Cruella, the prequel to Disney’s 101 Dalmatians is reportedly getting a sequel, after its runaway box office success.
The film, which stars Emma Stone as the puppy-skinning villain, debuted in cinemas and on Disney+ last month, earning a healthy $48.5m (£34.2m) at the box office.
Its hybrid release marks the start of a new way of releasing films for Disney, with more consumers willing to pay to watch the film at home, and underscores the studio’s business shift into the streaming market.
Now, the prequel is likely getting a sequel, according to The Hollywood Reporter, which says that director Craig Gillespie and writer Tony McNamara are coming back for more, and have begun early development with Disney.
The studio told the outlet: “We are very pleased with Cruella’s box office success, in conjunction with its strong Disney+ Premier Access performance to date.
“The film has been incredibly well received by audiences around the world, with a 97% Audience Score on Rotten Tomatoes in addition to A’s in every demographic from CinemaScore on opening weekend, ranking it among the most popular of our live-action reimaginings. We look forward to a long run as audiences continue to enjoy this fantastic film.”
Cruella tells the story of the 101 Dalmatians villain, who terrorises a couple after their dogs give birth to a litter of Dalmatian puppies, in an effort to turn them into fur coats.
It has enjoyed generally positive reviews, with critics commenting on the film’s punky-aesthetic.
The original 1961 animated Disney film was remade in 1996, with Glenn Close playing the crazed Cruella De Vil, and a sequel to that – 102 Dalmatians – was released in 2000.
Disney will be hoping that the rebooted franchise will be able to replicate its 1960s success, with the original thought to have saved the film studio after it lost money due to the previous film, Cinderella (which has also been rebooted).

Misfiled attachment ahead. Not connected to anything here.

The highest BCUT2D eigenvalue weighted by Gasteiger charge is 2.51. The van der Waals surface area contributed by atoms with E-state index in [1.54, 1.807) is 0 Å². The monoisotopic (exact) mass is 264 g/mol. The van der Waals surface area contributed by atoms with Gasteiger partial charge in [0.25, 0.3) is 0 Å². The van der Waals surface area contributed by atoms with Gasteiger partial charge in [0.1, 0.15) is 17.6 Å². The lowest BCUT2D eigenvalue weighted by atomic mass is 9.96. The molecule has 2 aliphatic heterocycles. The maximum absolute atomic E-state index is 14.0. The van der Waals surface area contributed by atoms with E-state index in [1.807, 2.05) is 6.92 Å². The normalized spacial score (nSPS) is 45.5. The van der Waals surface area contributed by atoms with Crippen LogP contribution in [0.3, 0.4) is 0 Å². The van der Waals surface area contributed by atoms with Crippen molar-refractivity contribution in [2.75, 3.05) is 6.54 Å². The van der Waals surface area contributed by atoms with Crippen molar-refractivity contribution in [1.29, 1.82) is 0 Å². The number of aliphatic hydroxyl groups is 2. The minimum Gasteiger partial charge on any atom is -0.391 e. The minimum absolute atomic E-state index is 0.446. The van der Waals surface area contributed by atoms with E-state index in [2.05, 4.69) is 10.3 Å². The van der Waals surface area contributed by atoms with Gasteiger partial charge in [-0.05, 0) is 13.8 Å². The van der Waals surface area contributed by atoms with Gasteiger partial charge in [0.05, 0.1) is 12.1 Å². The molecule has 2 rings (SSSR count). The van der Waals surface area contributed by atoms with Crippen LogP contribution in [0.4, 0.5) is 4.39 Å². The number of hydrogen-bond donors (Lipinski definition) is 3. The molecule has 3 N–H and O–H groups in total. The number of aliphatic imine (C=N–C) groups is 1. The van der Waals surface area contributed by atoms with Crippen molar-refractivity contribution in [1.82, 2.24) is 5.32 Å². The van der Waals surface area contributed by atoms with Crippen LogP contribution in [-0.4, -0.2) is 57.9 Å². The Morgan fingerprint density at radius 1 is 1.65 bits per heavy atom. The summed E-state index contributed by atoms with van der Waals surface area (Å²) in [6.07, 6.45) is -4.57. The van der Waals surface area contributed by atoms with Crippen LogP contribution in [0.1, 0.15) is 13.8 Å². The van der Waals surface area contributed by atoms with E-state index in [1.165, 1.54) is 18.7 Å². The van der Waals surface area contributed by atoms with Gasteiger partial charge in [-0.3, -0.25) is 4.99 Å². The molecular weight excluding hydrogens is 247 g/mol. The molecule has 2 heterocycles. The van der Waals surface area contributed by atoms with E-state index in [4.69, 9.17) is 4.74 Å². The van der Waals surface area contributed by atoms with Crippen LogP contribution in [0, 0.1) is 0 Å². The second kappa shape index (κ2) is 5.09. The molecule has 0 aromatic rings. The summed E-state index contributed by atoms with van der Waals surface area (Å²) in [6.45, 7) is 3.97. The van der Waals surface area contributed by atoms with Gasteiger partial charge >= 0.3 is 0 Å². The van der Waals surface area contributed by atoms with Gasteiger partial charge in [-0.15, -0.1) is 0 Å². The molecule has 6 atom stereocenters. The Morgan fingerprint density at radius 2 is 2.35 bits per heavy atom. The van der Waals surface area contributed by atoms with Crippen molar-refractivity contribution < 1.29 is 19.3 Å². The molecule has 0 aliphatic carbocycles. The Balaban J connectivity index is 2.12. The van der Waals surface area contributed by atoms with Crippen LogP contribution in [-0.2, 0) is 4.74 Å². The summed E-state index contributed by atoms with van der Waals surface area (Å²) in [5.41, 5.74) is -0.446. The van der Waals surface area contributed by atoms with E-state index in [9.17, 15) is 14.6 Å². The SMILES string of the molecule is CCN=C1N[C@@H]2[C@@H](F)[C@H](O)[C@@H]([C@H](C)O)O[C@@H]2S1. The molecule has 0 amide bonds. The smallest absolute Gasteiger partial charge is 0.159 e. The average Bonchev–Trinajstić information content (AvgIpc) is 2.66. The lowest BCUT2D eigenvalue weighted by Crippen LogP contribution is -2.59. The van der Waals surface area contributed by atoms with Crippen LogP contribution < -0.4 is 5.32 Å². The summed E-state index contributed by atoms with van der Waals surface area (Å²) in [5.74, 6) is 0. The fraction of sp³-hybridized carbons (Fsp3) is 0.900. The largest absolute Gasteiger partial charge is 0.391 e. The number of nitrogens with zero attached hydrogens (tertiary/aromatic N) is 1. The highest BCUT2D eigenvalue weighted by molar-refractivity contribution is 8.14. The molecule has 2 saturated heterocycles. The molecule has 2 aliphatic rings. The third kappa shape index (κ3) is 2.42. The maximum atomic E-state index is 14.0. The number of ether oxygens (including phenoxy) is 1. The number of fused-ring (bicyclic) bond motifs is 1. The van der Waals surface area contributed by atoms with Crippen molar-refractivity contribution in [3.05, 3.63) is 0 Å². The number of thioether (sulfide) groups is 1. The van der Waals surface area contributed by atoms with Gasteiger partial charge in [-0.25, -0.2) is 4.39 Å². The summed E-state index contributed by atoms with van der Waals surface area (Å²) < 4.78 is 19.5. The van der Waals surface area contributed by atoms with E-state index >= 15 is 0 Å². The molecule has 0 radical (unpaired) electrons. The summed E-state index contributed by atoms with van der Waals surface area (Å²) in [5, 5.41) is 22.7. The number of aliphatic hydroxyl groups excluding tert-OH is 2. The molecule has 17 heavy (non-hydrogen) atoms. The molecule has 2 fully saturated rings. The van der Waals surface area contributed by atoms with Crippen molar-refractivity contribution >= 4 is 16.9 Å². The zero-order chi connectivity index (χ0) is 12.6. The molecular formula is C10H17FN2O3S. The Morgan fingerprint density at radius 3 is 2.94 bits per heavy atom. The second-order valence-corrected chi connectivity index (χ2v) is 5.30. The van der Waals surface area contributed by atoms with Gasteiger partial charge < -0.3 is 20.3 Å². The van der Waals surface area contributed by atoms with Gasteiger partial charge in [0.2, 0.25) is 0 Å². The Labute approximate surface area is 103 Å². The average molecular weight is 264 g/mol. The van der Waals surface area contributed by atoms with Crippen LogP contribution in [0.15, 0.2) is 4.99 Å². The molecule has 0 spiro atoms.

The entertainment behemoth is cranking out live-action remakes at the moment, having already released versions of Aladdin, Beauty And The Beast, The Lion King and Alice In Wonderland – with more on the way.
Court rules woman, 73, who took part in Charles Manson killings should be released on parole
A 73-year-old woman who took part in two killings on the orders of cult leader Charles Manson in 1969 should be released from prison on parole, a Californian appeals court has ruled.
Leslie Van Houten is serving a life sentence for helping Manson and other followers kill Leno LaBianca, a grocer in Los Angeles, and his wife Rosemary.
Van Houten was 19 at the time.
Mr LaBianca’s body was carved up during the killing and the couple’s blood was smeared on the walls.
The killings came the day after other Manson followers, not including Van Houten, killed pregnant actress Sharon Tate and four others in violence that shocked Los Angeles and the nation.
Van Houten, then one of Manson’s youngest followers, has spent more than 50 years in prison.
The appeal court’s ruling reverses an earlier decision by California Governor Gavin Newsom, who rejected parole for Van Houten in 2020.
She has been recommended for parole five times since 2016. All of those recommendations were rejected by either Mr Newsom or former California governor Jerry Brown.
Mr Newsom has said that Van Houten still poses a danger to society. In rejecting her parole, he said she offered an inconsistent and inadequate explanation for her involvement with Manson at the time of the killings.
But the Second District Court of Appeal in Los Angeles has now ruled 2-1 to reverse Mr Newsom’s decision, writing there is “no evidence to support the Governor’s conclusions” about Van Houten’s fitness for parole.
It marks the first time a court has overruled a governor’s denial of parole to a Manson follower, according to the Los Angeles Times.
However, California Attorney General Rob Bonta could still ask the California Supreme Court to stop her release.
Neither his office nor Mr Newsom’s immediately responded to requests for comment on whether they would do so, according to local reports.
Nancy Tetreault, Van Houten’s lawyer, said she expects Mr Bonta to ask the state’s supreme court to review the court’s decision in a process that could take years.
Manson, who died in prison in 2017 at age 83, instructed his mostly young and female followers to murder seven people in August 1969 in what prosecutors said was part of a plan to spark a race war.
Although Manson, one of the 20th century’s most notorious criminals, did not personally kill any of the seven victims, he was found guilty of ordering their murders.
Manson’s life and crimes
The death sentences given to Manson and his followers were commuted to life in prison after capital punishment was ruled unconstitutional in 1972.